JAYAPURA, Indonesia - Indonesian President Joko Widodo was expected to announce the release of several political prisoners in the restive eastern province of Papua Saturday, seeking to repair a rights record left in tatters by the recent execution of foreigners.
A group of men, convicted over a 2003 raid on an Indonesian military weapons arsenal, are set to walk free from a prison near Jayapura, the capital of Papua province, after being granted clemency by Widodo.
The move was due on a trip to Papua by the president, during which AFP was granted rare access to a province that has a heavy military and police presence and is largely shut off to foreign media.
Separatists in Papua have for decades fought a low-level insurgency against the central government, and dozens are in jail for committing treason for acts such as raising the separatist "Morning Star" flag and taking part in anti-government protests.
The release would mark a change in approach from previous governments. During the 10-year rule of previous president Susilo Bambang Yudhoyono, only one political prisoner in Papua was granted clemency, according to Human Rights Watch.
Widodo, who took office in October, has pledged to improve livelihoods in Papua, which remains deeply poor and underdeveloped compared to other parts of Indonesia despite its abundant natural resources.
However activists said releasing a handful of prisoners was not enough, and accused Widodo of seeking to burnish his image.
The president has faced a storm of international outrage since putting to death seven foreigners last week, with Australia withdrawing its ambassador over the execution of two of its citizens and the United Nations expressing deep regret.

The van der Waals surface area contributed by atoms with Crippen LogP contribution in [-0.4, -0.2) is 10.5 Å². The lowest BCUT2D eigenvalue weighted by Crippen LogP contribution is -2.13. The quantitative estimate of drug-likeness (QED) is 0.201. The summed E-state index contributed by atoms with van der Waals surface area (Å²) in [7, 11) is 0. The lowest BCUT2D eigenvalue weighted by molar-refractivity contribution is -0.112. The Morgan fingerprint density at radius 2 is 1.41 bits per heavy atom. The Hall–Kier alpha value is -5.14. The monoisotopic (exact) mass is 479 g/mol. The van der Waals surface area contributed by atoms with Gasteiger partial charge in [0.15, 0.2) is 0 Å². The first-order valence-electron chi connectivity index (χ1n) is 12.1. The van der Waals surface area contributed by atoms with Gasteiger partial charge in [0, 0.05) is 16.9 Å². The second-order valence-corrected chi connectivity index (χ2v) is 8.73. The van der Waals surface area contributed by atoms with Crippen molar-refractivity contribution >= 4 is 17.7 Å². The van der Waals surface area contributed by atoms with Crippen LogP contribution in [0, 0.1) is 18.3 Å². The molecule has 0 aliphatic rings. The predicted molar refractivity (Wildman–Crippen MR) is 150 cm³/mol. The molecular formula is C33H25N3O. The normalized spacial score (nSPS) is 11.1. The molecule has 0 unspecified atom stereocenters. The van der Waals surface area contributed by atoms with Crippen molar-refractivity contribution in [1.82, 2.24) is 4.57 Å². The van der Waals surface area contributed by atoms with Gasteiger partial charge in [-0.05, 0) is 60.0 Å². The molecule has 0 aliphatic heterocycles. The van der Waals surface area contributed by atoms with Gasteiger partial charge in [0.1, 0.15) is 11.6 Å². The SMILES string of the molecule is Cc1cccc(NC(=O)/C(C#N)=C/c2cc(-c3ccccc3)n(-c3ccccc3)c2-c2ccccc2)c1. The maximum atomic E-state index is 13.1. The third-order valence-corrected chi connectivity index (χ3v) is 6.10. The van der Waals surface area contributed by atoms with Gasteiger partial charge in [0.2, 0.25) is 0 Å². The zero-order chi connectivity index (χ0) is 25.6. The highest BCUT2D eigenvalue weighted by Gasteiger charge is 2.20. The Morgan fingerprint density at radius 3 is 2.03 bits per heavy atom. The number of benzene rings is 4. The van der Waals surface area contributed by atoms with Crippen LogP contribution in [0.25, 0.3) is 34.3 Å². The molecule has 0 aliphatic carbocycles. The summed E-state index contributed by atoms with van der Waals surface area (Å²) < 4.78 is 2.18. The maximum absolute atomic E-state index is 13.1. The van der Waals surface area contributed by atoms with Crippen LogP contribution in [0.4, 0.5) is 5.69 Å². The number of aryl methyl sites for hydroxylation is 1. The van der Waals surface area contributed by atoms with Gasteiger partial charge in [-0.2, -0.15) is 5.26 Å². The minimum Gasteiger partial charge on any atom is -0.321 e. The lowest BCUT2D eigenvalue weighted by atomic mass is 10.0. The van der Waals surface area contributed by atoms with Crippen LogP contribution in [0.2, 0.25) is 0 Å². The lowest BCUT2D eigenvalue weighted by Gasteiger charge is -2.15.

Andreas Harsono, Indonesia researcher for Human Rights Watch, said the move was "more like image-making".
"It's a good step but it's nothing new," he said, calling on Widodo to go further by granting prisoners an amnesty. Prisoners have to request clemency and admit guilt before it is granted, unlike with an amnesty.
Some prisoners in Papua have repeatedly refused to seek clemency when invited to do so by the government.
There are still regular flare-ups of violence in Papua, where poorly-armed insurgents are fighting on behalf of the mostly ethnic Melanesian population.
Indonesian troops are regularly accused of abusing Papuan villagers in the name of anti-rebel operations, but Jakarta denies allegations of systematic human rights abuses.
Jakarta took control of Papua, which forms half of the island of New Guinea, in 1963 from former colonial power the Netherlands.